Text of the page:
5

I always mixed them up, and use the wrong one on other sites on StackExchange. And the questions is edited by another person.

When should I use "is" and when should I use "are"?

Sometimes I write "Is there any ..." and sometimes I write "Are there any", and I guess that one of them is wrong. Is there any good rule of thumb for this?

  • @cindi: My native language is Swedish, and we only have one word for is/are: är translate.google.com/… – Jonas Aug 27 '10 at 18:39
  • @cindi Not all verb conjugations in other languages are necessarily unique depending on plurality of subject… – ghoppe Feb 2 '11 at 22:30
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Sometimes I write "Is there any ..." and sometimes I write "Are there any", and I guess that one of them is wrong. Is there any good rule of thumb for this?

Yes, the rule of thumb is "use 'is' for singular and 'are' for plural".

Singular:

Is there any caffeine in decaffeinated coffee?

Plural:

Are there any words that rhyme with orange?

Note that the reason why the first sentence is in the singular form is that caffeine is a non-countable noun. You wouldn't ask "how many caffeines are there...?", but "how much caffeine is there...?"

  • 2
    It's more than a rule of thumb, it's a law. :) – Noldorin Aug 27 '10 at 15:27
  • @Noldorin - Its not a law, languages don't have laws, only rules of thumb to help you know how will sound the best to other speakers of the language. What is correct in any given language is determined by what the speakers consider acceptable, not by what the book says. ....that is my opinion anyway! – Icode4food Aug 27 '10 at 18:03
  • @jbCode: Well it's a law in that either "is" or "are" is correct in a certain context, never both. There is always a definite correct usage, even if it's obscure. – Noldorin Aug 27 '10 at 22:47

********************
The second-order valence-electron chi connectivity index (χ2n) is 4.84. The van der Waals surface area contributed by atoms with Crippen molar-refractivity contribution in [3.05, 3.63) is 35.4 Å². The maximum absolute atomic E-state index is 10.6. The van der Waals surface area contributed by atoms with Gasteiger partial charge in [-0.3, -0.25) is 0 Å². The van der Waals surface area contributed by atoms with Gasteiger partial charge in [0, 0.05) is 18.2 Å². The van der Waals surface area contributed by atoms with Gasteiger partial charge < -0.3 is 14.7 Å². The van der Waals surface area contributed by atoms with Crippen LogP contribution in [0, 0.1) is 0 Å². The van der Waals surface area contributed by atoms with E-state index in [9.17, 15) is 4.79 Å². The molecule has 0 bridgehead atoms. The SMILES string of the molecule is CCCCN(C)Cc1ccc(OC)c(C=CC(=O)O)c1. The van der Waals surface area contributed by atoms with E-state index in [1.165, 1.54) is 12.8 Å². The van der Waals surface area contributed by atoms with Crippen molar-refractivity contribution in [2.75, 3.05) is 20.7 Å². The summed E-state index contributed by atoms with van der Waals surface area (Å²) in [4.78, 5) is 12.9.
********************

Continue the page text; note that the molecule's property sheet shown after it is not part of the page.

1

A common cause of confusion - even for native speakers of English - arises when using a collective noun in phrases such as "a group of people" or "a team of engineers".

In such cases, the verb should agree with the collective noun. "A group" is singular even though it contains many people.

  • But, just to show that language isn't always the cut-and-dried matter that many wish it were, it is well established in British usage that a collective noun (like 'team' or 'government', or even 'bank') can be construed with either a singular or a plural verb, depending on whether the collective is being considered as a unit or as a collection of individuals. US pundits insist on the singular, though. – Colin Fine Oct 5 '10 at 16:55
  • Ben Voigt has pointed out elsewhere that I have written something inconsistent with my comment above, and I agree: in the comment above, strike "as a collection of individual" and replace it with "as a mass entity". There is not necessarily any focus on the individuals. – Colin Fine Jun 15 '11 at 16:16

protected by tchrist Nov 5 '17 at 3:17

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